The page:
Delaware Tribe of Indians

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Delaware Tribe of Indians
Noradean.jpg

Nora Thompson Dean (1907–1984),
tribal member, language educator, and herbalist, ca. 1973
Total population
10,500[1]
Regions with significant populations
 United States ( Oklahoma)
Languages
English
Religion
Christianity, Native American Church, traditional tribal religion
Related ethnic groups
other Lenape tribes,
other Algonquian peoples

The Delaware Tribe of Indians, sometimes called the Eastern Delaware, based in Bartlesville, Oklahoma, is one of three federally recognized tribes of Delaware Indians in the United States, along with the Delaware Nation based in Anadarko, Oklahoma[2] and the Stockbridge-Munsee Community of Wisconsin. More Lenape or Delaware people live in Canada.

Government and economic development[edit]

Paula Pechonick is the elected Chief, the first woman to lead the tribe.[2] The Assistant Chief is Chet Brooks.[3] They are headquartered in Bartlesville and have no tribal jurisdictional area. Their housing program covers Washington, Nowata, Rogers, Craig and Part of Tulsa Counties. Their annual tribal economic impact is $2 million.[1]

The Delaware Tribe of Indians is located at 170 NE Barbara, in Bartlesville, Oklahoma, 74006.

Enrollment[edit]

Tribal membership is limited exclusively to descendants of Delaware people on the 1906 tribal rolls from Indian Territory.[4] They based enrollment on lineal descent,[1] that is, they have no minimum blood quantum requirements.

Culture[edit]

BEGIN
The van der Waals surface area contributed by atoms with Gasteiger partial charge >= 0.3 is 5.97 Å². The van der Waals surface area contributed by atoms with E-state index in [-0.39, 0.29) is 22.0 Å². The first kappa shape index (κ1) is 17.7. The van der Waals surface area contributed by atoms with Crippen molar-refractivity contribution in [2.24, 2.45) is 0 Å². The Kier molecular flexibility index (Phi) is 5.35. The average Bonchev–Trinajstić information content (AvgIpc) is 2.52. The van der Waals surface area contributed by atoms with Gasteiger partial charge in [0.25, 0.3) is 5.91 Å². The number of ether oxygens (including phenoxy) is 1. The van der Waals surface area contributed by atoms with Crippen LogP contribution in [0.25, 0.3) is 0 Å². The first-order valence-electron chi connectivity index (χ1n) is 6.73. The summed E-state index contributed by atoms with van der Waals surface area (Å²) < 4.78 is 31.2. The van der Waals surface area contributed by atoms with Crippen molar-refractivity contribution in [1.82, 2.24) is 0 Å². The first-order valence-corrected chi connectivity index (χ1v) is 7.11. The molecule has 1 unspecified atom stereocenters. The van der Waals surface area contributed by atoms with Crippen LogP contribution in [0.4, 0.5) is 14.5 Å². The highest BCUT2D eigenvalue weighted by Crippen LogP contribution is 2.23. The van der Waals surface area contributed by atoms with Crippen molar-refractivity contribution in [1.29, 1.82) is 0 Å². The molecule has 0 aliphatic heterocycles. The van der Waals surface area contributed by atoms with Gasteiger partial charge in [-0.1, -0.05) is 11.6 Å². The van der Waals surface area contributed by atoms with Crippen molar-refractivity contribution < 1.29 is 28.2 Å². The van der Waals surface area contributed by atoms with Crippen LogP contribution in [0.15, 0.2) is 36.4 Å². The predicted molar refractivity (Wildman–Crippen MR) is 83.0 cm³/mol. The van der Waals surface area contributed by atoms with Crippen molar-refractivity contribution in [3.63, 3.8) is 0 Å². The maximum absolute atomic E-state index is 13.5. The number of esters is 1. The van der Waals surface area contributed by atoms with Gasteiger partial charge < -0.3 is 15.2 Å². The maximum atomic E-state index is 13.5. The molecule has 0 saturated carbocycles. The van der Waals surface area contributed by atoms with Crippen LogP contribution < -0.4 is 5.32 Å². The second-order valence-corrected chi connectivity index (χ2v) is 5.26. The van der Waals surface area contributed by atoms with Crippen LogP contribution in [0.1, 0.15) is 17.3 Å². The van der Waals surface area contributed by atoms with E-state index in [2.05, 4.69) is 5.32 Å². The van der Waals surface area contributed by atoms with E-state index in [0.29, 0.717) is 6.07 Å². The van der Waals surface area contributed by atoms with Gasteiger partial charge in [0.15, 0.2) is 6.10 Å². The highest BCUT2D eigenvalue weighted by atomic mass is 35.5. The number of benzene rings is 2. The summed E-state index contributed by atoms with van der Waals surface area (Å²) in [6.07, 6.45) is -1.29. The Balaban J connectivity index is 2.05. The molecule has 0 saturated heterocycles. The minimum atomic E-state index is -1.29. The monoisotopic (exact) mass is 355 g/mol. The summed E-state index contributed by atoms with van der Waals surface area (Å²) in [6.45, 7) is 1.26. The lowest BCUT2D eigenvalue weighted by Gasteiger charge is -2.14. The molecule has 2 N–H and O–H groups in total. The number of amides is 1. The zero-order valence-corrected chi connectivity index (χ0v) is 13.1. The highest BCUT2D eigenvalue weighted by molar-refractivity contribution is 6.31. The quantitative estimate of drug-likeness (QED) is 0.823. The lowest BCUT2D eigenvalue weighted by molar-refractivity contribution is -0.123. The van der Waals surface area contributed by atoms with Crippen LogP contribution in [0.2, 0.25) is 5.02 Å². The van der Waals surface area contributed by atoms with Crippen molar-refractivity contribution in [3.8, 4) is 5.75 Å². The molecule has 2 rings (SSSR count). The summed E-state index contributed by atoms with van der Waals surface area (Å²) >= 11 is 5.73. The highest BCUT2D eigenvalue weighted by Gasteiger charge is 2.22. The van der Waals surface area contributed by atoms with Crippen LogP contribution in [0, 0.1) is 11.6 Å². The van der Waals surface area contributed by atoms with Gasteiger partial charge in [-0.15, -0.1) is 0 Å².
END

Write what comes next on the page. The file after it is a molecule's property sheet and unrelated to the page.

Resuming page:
The Council of Lenape Elders works to sustain traditional dances, culture, and the tribal language and works with the Delaware Gourd Society. The tribe maintains a Delaware Center, on a 80-acre (320,000 m2) parcel land in Bartlesville.[5] Delaware artists are known for their wood carving and ribbon work skills.

History[edit]

The historically Algonquian-speaking Delaware refer to themselves as Lenni Lenape. At contact, in the early 17th century, the tribe lived along the Delaware River, named for Lord de la Warr,[4] territory in lower present-day New York state and eastern New Jersey, and western Long Island

The Delaware people was the first Indian nation to sign a treaty with the new United States. They signed the treaty on the 17th September 1778. Despite the treaty, the Delaware were forced to cede their Eastern lands and moved first to Ohio, later Indiana, Missouri, Kansas, and Indian Territory. The ancestors of the Delaware Nation, following a different migration route, settled in Anadarko. Other Delaware bands moved north with the Iroquois after the American Revolutionary War to form two reserves in Ontario, Canada.[4]

Traditionally the Delaware were divided into the Munsee, Unami, and Unalachtigo, three social divisions determined by language and location.[6]

Federal recognition[edit]

First recognition[edit]

After dealing with the United States on a government-to-government basis, the ancestors of the Delaware Tribe of Indians agreed in 1867 to relocation to Oklahoma, to live within the Cherokee Nation. The Delaware Tribe of Indians operated autonomously within the lands of the Cherokee Nation.